One column of eight result values requires the following time for I/O: ten values have to be read from memory, and eight written back. Furthermore, two input values are fetched a second time from the register file and six values are fetched twice from the register file for reuse in another filter operator. The total I/O time is 3000 / 4 = 750 ns. The division by four stems from the fact, that every memory or register access transfers the values for four iterations. One pipeline stage of the multiplication and accumulation takes 420 ns in the average case, because the multiplications with constants are resolved to shift and add operations. The parallel-to-serial converters, taking 600 ns, do not account, because each filter operator is local to one rDPA chip. Although optimized, this implementation is still I/O bound. The optimized algorithm takes 148 / 8 = 19 iterations of the outer loop. The inner loop contains 1280 -2 = 1278 iterations, each producing a column of eight results. The total time to filter a 1280 by 1024 8-bit grayscale image is 19 * 1278 * 750 ns = 0,018 s.

For a fair comparison, the C source for the von-Neumann computers is manually optimized as well. Instead of copying the input values to the next position, three iterations of the inner loop are unrolled and a cyclic buffering scheme is applied. This eliminates the copy time for the microprocessors, because they cannot rely on a register to register interconnect to do the copy operations in parallel. The resulting source code can be seen in figure 15. The "in" array is declared as "unsigned character" of course, to allow the compiler to do the same optimizations on multiplications as on the MoM-3. The "inXY" variables and the loop counters are declared as register variables, where the sequence of declarations takes into account, how often each variable is referenced. In this source code, there is no explicit unrolling of the outer loop like in the optimized MoM-3 source, because a standard microprocessor cannot process multiple FIR filter operators in parallel. Table 1 reveals, that the manual optimizations improved performance on the conventional computers by more than a factor of two.

5. Performance Evaluation

The performance figures for some example algorithms are given in table 1. The first column lists the algorithms. The two-dimensional FIR filter algorithms are measured for different kernel sizes. For all implementations, the weights of the kernel are constants compiled into the code, allowing the compilers to replace multiplications with optimized shift and add sequences. Input to the filter is a 1280 by 1024 pixel grayscale image using 8 bits per pixel. Only the time to filter the image in memory is counted, excluding disk I/O operations. The first group of performance figures are measured on the output of the compilers, with all optimizations turned on. The second group of figures are measured on manually optimized code, that takes into account that the same values are multiplied to different weights in successing steps of the filter algorithm (see section 4.2). This allows to reduce memory cycles by storing these values internally. Multiplications and accumulations are done in the same DPU. The additional cost of the addition is weighed out far by the reduction of the required rDPA array size. Since all DPUs fit into a single chip in the 3 * 3 case, the comparably high cost (in execution time) of the serial links can be avoided. The MoM-3 uses all seven C-Modules in parallel on overlapping strips of the input image to speed up the filter operation. The JPEG compression algorithm is based on the IJG program "cjpeg" [5], inserting time measuring code around the compression kernel, after the input image is read. To exclude disk output, output is redirected to "/dev/null". A 704 by 576 RGB colour image using 24 bits per pixel is used as input for the time measurements. The JPEG compression algorithm is adapted to the MoM-3 so that seven C-Modules operate in parallel. A more detailed description of the MoM-3 implementation of this algorithm can be found in [1].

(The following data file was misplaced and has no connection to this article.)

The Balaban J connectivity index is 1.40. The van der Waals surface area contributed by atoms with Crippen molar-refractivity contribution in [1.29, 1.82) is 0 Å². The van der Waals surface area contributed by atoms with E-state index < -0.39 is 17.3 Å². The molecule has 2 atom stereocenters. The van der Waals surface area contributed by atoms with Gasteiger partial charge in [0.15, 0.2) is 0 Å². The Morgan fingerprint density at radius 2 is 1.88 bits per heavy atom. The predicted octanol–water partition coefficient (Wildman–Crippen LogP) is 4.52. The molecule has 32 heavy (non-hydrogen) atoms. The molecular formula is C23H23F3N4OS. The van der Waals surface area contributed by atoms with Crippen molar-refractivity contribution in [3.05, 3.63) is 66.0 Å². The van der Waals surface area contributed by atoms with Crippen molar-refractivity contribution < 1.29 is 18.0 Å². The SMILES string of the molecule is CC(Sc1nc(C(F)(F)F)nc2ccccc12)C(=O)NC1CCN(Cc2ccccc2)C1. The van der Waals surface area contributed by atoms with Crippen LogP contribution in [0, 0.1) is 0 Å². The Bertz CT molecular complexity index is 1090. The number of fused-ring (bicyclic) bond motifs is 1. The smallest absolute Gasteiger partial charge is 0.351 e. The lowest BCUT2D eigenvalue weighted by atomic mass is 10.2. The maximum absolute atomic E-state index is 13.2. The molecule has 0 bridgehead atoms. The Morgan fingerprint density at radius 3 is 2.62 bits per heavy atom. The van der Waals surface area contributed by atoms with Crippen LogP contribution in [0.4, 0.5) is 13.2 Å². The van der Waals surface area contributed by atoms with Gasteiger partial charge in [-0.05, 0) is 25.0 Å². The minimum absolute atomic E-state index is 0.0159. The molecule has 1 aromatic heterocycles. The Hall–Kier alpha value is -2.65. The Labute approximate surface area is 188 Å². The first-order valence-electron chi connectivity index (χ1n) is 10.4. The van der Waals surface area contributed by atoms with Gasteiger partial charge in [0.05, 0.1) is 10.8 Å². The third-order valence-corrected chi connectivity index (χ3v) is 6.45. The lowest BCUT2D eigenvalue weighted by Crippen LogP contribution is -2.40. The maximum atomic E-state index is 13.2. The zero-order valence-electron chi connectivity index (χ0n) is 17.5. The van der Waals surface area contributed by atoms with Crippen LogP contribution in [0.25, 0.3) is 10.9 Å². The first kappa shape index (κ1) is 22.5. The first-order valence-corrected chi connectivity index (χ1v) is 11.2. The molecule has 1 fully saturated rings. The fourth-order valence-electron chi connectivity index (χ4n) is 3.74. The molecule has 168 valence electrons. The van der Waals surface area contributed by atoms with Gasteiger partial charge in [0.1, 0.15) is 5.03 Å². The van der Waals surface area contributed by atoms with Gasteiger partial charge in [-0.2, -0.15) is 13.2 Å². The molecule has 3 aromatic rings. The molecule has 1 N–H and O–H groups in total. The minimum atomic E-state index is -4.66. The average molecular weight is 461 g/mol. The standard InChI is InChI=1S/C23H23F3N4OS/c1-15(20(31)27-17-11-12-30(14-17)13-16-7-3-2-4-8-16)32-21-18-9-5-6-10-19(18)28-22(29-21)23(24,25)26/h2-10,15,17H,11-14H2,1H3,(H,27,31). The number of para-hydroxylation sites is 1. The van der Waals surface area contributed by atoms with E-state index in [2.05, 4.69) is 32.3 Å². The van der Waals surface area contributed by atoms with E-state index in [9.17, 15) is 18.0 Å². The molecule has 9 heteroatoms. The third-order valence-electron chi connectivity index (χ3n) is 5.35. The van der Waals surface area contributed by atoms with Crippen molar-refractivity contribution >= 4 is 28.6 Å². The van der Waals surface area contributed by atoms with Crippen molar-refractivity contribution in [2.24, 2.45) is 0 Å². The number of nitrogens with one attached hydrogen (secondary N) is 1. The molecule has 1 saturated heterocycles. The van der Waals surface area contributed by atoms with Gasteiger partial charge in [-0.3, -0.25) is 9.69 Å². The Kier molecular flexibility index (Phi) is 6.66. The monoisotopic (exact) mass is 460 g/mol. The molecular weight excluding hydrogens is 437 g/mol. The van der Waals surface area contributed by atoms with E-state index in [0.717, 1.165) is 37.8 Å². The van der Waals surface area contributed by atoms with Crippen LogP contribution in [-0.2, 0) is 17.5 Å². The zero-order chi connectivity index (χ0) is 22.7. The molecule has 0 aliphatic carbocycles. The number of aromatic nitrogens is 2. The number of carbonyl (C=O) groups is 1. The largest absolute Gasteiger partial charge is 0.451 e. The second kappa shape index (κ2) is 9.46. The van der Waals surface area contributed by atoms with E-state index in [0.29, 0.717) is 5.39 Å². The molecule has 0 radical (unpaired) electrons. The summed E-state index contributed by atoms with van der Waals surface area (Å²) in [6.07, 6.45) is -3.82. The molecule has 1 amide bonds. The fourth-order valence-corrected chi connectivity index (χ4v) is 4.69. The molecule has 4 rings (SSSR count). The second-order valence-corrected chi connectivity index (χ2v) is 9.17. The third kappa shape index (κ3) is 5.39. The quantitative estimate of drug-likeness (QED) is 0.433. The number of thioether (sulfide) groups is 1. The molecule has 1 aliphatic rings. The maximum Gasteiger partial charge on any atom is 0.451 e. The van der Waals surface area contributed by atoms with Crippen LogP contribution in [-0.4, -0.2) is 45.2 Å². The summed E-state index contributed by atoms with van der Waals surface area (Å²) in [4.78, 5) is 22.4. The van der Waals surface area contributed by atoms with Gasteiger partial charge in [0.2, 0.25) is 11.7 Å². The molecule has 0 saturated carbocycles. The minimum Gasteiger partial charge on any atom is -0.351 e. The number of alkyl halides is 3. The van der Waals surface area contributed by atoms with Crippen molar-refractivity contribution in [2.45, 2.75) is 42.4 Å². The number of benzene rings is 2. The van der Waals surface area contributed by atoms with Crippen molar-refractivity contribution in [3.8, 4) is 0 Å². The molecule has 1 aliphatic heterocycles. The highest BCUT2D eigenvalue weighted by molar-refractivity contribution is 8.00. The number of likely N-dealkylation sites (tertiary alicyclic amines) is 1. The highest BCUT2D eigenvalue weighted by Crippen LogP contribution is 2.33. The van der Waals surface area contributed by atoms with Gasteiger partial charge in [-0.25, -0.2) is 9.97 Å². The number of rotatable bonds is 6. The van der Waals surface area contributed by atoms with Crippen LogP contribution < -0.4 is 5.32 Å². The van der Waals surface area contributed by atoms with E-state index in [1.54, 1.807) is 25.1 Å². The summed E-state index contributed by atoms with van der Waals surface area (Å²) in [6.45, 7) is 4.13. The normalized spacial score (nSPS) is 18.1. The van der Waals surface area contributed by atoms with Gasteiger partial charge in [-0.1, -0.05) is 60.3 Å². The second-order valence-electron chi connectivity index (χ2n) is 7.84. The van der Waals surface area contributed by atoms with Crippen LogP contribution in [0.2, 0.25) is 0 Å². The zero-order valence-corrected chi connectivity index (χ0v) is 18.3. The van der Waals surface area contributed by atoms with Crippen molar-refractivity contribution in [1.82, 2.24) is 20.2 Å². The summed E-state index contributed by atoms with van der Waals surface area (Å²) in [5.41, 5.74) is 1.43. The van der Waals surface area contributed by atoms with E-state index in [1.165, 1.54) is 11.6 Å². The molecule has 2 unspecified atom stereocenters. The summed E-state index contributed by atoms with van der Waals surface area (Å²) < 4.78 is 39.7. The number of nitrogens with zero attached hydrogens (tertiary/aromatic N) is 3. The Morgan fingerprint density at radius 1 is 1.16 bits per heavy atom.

CPU Time (in seconds)  Speed-up Factors  
16 MHz [seconds]
Sparc 10, 50 MHz
MoM-3, 33 MHz [seconds]MoM-3 vs. 68020,
16 MHz
MoM-3 vs. Sparc 10/51, 50 MHzMoM-3 NT (new technology ) vs. Sparc
3x3 2-D FIR[2]365.132.650.159229616.733.3[3]
5x5 2-D FIRb1088.204.730.368295712.925.7c
7x7 2-D FIRb1784.307.960.674264711.823.6c
3x3 2-D FIR[4]167.140.710.018928639.478.9c
5x5 2-D FIRd451.381.880.0381187849.5145[5]
7x7 2-D FIRd743.383.600.0581281762.0189e

The second column of table 1 gives the CPU times in seconds for the ELTEC host, which runs an MC68020 at 16 MHz. The third column describes the performance of a SPARCstation 10/51 running at 50 MHz. The CPU times of the conventional computers are all based on compilations (GNU gcc) with all optimizations turned on, producing output specially adapted to exactly the kind of processor inside the computer. The fourth column indicates the time to run the same algorithm on the MoM-3 prototype (33 MHz version).

The three righmost columns of table 1 illustrate the speed-up factors obtained compared to the hosting ELTEC workstation and a modern SUN Sparc 10/51. The last column takes into account, that our prototype is built with an inferior technology compared to a modern Sparcstation. The notes at the bottom of the table explain how the extra speed-up factors would be achieved.

6. Future Work

Especially to fulfil the high requirements of scientific computation, some performance improvements will have to be made to the hardware. To improve memory access time, multiple interleaved memory banks can be used, with an appropriate change to the compiler, to guarantee a conflict-free access scheme by a proper distribution of data in the data map. The floating-point performance of the rDPA array can be improved further, by adding hardware support for the specific requirements of floating-point pipeline stages in each datapath unit. For all situations, where an equal amount of I/O data has to be processed in each iteration of the inner loop of an algorithm, high-speed I/O channels (e.g. CCD cameras, or disk arrays) can be integrated easily into the MoM-3. By interfacing them as if they were a combination of a data memory and a Generic Address Generator, I/O channels could offer a number of data words as if they were fetched from a high-speed memory.